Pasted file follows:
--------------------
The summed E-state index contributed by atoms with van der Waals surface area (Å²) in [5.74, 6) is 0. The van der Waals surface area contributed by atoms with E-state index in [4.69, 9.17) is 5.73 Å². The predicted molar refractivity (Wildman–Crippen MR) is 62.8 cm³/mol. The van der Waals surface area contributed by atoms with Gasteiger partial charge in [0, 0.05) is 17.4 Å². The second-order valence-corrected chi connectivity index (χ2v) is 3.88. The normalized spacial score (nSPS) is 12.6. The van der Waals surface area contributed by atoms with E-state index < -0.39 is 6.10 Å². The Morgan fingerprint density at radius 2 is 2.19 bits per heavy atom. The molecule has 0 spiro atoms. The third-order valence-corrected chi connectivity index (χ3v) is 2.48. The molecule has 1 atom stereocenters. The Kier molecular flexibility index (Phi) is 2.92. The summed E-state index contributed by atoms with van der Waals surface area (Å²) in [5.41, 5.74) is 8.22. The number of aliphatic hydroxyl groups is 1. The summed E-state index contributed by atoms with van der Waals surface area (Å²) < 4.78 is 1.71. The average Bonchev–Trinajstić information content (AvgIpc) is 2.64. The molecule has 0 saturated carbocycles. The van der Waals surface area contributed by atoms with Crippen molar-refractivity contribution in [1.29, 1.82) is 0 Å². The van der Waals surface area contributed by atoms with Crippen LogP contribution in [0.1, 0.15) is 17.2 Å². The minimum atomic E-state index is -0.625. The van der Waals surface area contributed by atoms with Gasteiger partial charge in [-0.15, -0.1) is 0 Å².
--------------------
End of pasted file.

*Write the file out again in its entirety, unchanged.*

The summed E-state index contributed by atoms with van der Waals surface area (Å²) in [5.74, 6) is 0. The van der Waals surface area contributed by atoms with E-state index in [4.69, 9.17) is 5.73 Å². The predicted molar refractivity (Wildman–Crippen MR) is 62.8 cm³/mol. The van der Waals surface area contributed by atoms with Gasteiger partial charge in [0, 0.05) is 17.4 Å². The second-order valence-corrected chi connectivity index (χ2v) is 3.88. The normalized spacial score (nSPS) is 12.6. The van der Waals surface area contributed by atoms with E-state index < -0.39 is 6.10 Å². The Morgan fingerprint density at radius 2 is 2.19 bits per heavy atom. The molecule has 0 spiro atoms. The third-order valence-corrected chi connectivity index (χ3v) is 2.48. The molecule has 1 atom stereocenters. The Kier molecular flexibility index (Phi) is 2.92. The summed E-state index contributed by atoms with van der Waals surface area (Å²) in [5.41, 5.74) is 8.22. The number of aliphatic hydroxyl groups is 1. The summed E-state index contributed by atoms with van der Waals surface area (Å²) < 4.78 is 1.71. The average Bonchev–Trinajstić information content (AvgIpc) is 2.64. The molecule has 0 saturated carbocycles. The van der Waals surface area contributed by atoms with Crippen molar-refractivity contribution in [1.29, 1.82) is 0 Å². The van der Waals surface area contributed by atoms with Crippen LogP contribution in [0.1, 0.15) is 17.2 Å². The minimum atomic E-state index is -0.625. The van der Waals surface area contributed by atoms with Gasteiger partial charge in [-0.15, -0.1) is 0 Å².